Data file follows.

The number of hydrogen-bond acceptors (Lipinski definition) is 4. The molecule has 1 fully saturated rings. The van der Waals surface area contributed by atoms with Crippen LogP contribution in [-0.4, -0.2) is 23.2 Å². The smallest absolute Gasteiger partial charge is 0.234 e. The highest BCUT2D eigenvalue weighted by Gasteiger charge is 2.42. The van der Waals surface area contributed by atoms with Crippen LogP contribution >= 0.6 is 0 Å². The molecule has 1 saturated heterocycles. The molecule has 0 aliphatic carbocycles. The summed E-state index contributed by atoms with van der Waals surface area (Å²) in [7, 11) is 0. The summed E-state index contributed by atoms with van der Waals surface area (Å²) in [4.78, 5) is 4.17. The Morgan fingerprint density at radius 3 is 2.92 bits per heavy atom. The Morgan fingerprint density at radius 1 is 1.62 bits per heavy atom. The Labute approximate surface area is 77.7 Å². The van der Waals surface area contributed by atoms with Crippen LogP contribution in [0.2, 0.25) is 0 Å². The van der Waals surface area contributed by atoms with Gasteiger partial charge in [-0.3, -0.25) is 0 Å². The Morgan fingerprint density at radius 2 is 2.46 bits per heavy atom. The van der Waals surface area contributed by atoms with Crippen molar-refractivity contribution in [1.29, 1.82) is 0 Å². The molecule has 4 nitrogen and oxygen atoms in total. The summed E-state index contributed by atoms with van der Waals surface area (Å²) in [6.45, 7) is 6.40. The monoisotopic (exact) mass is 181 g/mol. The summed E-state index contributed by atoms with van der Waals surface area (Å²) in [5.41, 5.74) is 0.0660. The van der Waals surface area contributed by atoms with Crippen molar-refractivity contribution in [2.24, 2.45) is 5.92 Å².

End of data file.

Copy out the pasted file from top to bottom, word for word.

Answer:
The number of hydrogen-bond acceptors (Lipinski definition) is 4. The molecule has 1 fully saturated rings. The van der Waals surface area contributed by atoms with Crippen LogP contribution in [-0.4, -0.2) is 23.2 Å². The smallest absolute Gasteiger partial charge is 0.234 e. The highest BCUT2D eigenvalue weighted by Gasteiger charge is 2.42. The van der Waals surface area contributed by atoms with Crippen LogP contribution >= 0.6 is 0 Å². The molecule has 1 saturated heterocycles. The molecule has 0 aliphatic carbocycles. The summed E-state index contributed by atoms with van der Waals surface area (Å²) in [7, 11) is 0. The summed E-state index contributed by atoms with van der Waals surface area (Å²) in [4.78, 5) is 4.17. The Morgan fingerprint density at radius 3 is 2.92 bits per heavy atom. The Morgan fingerprint density at radius 1 is 1.62 bits per heavy atom. The Labute approximate surface area is 77.7 Å². The van der Waals surface area contributed by atoms with Crippen LogP contribution in [0.2, 0.25) is 0 Å². The van der Waals surface area contributed by atoms with Gasteiger partial charge in [-0.3, -0.25) is 0 Å². The Morgan fingerprint density at radius 2 is 2.46 bits per heavy atom. The van der Waals surface area contributed by atoms with Crippen molar-refractivity contribution in [1.29, 1.82) is 0 Å². The molecule has 4 nitrogen and oxygen atoms in total. The summed E-state index contributed by atoms with van der Waals surface area (Å²) in [6.45, 7) is 6.40. The monoisotopic (exact) mass is 181 g/mol. The summed E-state index contributed by atoms with van der Waals surface area (Å²) in [5.41, 5.74) is 0.0660. The van der Waals surface area contributed by atoms with Crippen molar-refractivity contribution in [2.24, 2.45) is 5.92 Å².